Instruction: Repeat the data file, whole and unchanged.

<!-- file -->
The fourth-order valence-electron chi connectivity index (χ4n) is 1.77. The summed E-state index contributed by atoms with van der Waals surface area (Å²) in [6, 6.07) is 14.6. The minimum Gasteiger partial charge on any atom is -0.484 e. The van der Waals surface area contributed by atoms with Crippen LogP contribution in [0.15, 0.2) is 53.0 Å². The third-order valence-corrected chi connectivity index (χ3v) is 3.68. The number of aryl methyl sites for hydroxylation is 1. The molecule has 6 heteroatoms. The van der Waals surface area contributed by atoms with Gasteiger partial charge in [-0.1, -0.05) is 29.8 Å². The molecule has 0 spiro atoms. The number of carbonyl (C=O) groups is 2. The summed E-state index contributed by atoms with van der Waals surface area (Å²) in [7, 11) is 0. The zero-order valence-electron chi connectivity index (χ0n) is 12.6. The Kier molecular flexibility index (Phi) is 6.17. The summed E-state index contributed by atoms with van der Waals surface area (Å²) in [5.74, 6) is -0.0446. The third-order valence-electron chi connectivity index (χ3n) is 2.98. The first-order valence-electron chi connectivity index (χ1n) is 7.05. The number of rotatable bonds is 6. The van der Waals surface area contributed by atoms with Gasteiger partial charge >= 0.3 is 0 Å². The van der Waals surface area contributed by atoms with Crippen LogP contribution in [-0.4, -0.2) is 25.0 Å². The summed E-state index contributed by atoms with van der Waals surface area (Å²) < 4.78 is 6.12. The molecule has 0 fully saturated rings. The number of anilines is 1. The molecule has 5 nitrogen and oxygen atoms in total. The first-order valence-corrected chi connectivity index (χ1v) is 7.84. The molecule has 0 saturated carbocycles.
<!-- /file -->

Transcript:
The fourth-order valence-electron chi connectivity index (χ4n) is 1.77. The summed E-state index contributed by atoms with van der Waals surface area (Å²) in [6, 6.07) is 14.6. The minimum Gasteiger partial charge on any atom is -0.484 e. The van der Waals surface area contributed by atoms with Crippen LogP contribution in [0.15, 0.2) is 53.0 Å². The third-order valence-corrected chi connectivity index (χ3v) is 3.68. The number of aryl methyl sites for hydroxylation is 1. The molecule has 6 heteroatoms. The van der Waals surface area contributed by atoms with Gasteiger partial charge in [-0.1, -0.05) is 29.8 Å². The molecule has 0 spiro atoms. The number of carbonyl (C=O) groups is 2. The summed E-state index contributed by atoms with van der Waals surface area (Å²) in [7, 11) is 0. The zero-order valence-electron chi connectivity index (χ0n) is 12.6. The Kier molecular flexibility index (Phi) is 6.17. The summed E-state index contributed by atoms with van der Waals surface area (Å²) in [5.74, 6) is -0.0446. The third-order valence-electron chi connectivity index (χ3n) is 2.98. The first-order valence-electron chi connectivity index (χ1n) is 7.05. The number of rotatable bonds is 6. The van der Waals surface area contributed by atoms with Gasteiger partial charge >= 0.3 is 0 Å². The van der Waals surface area contributed by atoms with Crippen LogP contribution in [-0.4, -0.2) is 25.0 Å². The summed E-state index contributed by atoms with van der Waals surface area (Å²) < 4.78 is 6.12. The molecule has 0 fully saturated rings. The number of anilines is 1. The molecule has 5 nitrogen and oxygen atoms in total. The first-order valence-corrected chi connectivity index (χ1v) is 7.84. The molecule has 0 saturated carbocycles.